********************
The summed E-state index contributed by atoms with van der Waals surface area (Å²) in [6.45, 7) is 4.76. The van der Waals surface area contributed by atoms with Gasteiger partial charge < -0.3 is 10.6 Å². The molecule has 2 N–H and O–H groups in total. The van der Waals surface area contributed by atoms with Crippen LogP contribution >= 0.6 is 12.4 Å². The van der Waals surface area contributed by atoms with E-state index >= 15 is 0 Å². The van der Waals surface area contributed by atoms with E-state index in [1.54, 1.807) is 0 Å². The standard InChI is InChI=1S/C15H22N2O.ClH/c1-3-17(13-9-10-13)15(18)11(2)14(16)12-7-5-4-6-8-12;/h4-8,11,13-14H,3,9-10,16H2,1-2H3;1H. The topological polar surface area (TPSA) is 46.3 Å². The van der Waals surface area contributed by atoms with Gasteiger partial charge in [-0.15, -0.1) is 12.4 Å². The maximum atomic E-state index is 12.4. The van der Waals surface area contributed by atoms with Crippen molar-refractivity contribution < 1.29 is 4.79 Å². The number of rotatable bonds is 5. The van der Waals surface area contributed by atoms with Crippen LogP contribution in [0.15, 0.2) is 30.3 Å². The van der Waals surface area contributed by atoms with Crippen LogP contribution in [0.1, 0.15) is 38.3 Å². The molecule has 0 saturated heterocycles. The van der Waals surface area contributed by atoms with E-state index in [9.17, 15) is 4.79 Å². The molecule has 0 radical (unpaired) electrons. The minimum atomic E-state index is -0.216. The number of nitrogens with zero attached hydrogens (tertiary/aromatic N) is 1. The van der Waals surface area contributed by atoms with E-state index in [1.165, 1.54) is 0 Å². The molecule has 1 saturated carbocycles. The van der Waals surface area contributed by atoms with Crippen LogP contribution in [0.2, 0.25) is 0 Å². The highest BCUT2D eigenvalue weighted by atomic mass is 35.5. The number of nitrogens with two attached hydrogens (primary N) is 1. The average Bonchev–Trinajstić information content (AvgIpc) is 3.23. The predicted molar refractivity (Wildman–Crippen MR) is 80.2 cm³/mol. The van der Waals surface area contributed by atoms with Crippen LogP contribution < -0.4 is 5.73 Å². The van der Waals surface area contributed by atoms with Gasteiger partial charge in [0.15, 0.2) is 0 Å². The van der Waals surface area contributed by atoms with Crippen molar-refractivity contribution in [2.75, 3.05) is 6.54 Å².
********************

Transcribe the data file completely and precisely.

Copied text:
The summed E-state index contributed by atoms with van der Waals surface area (Å²) in [6.45, 7) is 4.76. The van der Waals surface area contributed by atoms with Gasteiger partial charge < -0.3 is 10.6 Å². The molecule has 2 N–H and O–H groups in total. The van der Waals surface area contributed by atoms with Crippen LogP contribution >= 0.6 is 12.4 Å². The van der Waals surface area contributed by atoms with E-state index >= 15 is 0 Å². The van der Waals surface area contributed by atoms with E-state index in [1.54, 1.807) is 0 Å². The standard InChI is InChI=1S/C15H22N2O.ClH/c1-3-17(13-9-10-13)15(18)11(2)14(16)12-7-5-4-6-8-12;/h4-8,11,13-14H,3,9-10,16H2,1-2H3;1H. The topological polar surface area (TPSA) is 46.3 Å². The van der Waals surface area contributed by atoms with Gasteiger partial charge in [-0.15, -0.1) is 12.4 Å². The maximum atomic E-state index is 12.4. The van der Waals surface area contributed by atoms with Crippen molar-refractivity contribution < 1.29 is 4.79 Å². The number of rotatable bonds is 5. The van der Waals surface area contributed by atoms with Crippen LogP contribution in [0.15, 0.2) is 30.3 Å². The van der Waals surface area contributed by atoms with Crippen LogP contribution in [0.1, 0.15) is 38.3 Å². The molecule has 0 saturated heterocycles. The van der Waals surface area contributed by atoms with E-state index in [9.17, 15) is 4.79 Å². The molecule has 0 radical (unpaired) electrons. The minimum atomic E-state index is -0.216. The number of nitrogens with zero attached hydrogens (tertiary/aromatic N) is 1. The van der Waals surface area contributed by atoms with E-state index in [1.165, 1.54) is 0 Å². The molecule has 1 saturated carbocycles. The van der Waals surface area contributed by atoms with Crippen LogP contribution in [0.2, 0.25) is 0 Å². The highest BCUT2D eigenvalue weighted by atomic mass is 35.5. The number of nitrogens with two attached hydrogens (primary N) is 1. The average Bonchev–Trinajstić information content (AvgIpc) is 3.23. The predicted molar refractivity (Wildman–Crippen MR) is 80.2 cm³/mol. The van der Waals surface area contributed by atoms with Crippen LogP contribution < -0.4 is 5.73 Å². The van der Waals surface area contributed by atoms with Gasteiger partial charge in [0.15, 0.2) is 0 Å². The van der Waals surface area contributed by atoms with Crippen molar-refractivity contribution in [2.75, 3.05) is 6.54 Å².